June 29, 2012
The Pennsylvania General Assembly passed House Bill 75 this week, improving the chances for success for foster youth who are making the transition to independence and adulthood. The new law—which Juvenile Law Center worked closely with Pennsylvania Partnerships for Children to promote (read our joint white paper, "Maximizing 'Fostering Connections' to Benefit Pennsylvania Youth," here)—will bring more federal dollars to Pennsylvania and provide additional supports to older foster youth. These youth face tremendous barriers to making it on their own as adults, but the new law will enable more foster youth to remain in care past age 18 and enable county children and youth agencies to provide expanded support and guidance for them.
June 26, 2012
In another landmark ruling involving juveniles sentenced in the adult criminal justice system, the United States Supreme Court ruled 5-4 in Miller v. Alabama that states may no longer mandate life without parole sentences for juveniles convicted of homicide offenses. The Court reversed the decisions of the Alabama and Arkansas Supreme Courts, which had upheld the imposition of these sentences on Evan Miller and Kuntrell Jackson, both 14 at the time of their offenses. The Court’s ruling applies to all juveniles convicted of homicide who are or were under the age of 18 at the time of their offenses—providing a glimmer of hope to over 2,000 men and women who had previously been sentenced to die in prison.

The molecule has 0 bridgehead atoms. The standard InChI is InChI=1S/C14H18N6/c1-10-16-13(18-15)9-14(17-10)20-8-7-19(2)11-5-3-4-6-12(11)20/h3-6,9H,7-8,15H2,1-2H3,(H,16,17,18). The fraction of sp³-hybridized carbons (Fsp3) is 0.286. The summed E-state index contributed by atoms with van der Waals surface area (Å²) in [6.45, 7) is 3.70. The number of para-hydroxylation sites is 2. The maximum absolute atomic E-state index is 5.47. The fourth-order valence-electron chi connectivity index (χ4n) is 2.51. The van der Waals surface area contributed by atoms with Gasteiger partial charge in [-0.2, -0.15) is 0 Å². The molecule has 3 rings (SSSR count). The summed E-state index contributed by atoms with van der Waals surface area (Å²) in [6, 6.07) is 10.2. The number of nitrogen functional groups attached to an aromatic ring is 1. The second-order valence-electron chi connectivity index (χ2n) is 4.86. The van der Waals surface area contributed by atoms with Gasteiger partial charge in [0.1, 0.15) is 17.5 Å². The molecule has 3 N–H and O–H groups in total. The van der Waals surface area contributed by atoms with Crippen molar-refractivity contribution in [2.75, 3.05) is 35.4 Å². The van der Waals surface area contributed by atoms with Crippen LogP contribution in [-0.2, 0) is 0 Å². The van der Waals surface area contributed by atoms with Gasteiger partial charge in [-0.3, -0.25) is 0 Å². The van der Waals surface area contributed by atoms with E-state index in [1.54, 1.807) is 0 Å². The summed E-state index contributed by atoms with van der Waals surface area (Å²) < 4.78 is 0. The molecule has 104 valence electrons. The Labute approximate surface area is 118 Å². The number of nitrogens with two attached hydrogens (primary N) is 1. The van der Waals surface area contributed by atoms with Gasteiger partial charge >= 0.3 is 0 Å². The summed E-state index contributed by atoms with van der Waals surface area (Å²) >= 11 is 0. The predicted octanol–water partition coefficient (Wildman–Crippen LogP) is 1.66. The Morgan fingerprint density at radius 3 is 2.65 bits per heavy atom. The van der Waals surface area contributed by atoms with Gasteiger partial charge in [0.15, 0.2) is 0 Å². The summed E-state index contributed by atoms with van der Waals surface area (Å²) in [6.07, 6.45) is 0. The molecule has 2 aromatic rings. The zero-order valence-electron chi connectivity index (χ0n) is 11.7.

June 22, 2012
Photo by SVLumagraphica/Photos.com
The U.S. Department of Justice (DOJ) recently celebrated the publication of the United Nations Economic and Social Council's adoption of the First International Principles and Guidelines on Access to Legal Aid in Criminal Justice Systems. DOJ praised the Guidelines, calling them "a significant milestone in the global development of fair and just systems of criminal justice."
Notably, the Guidelines emphasize the special vulnerability of children in conflict with the law. (In the United States, these are children who are arrested.) The Guidelines single children out as a group entitled to special measures and additional protections. In doing so, the new Guidelines not only recognize that "children should have access to legal aid under the same conditions or more lenient conditions as adults," but they also reaffirm many of the goals toward which Juvenile Law Center strives on behalf of children in the criminal and juvenile justice systems.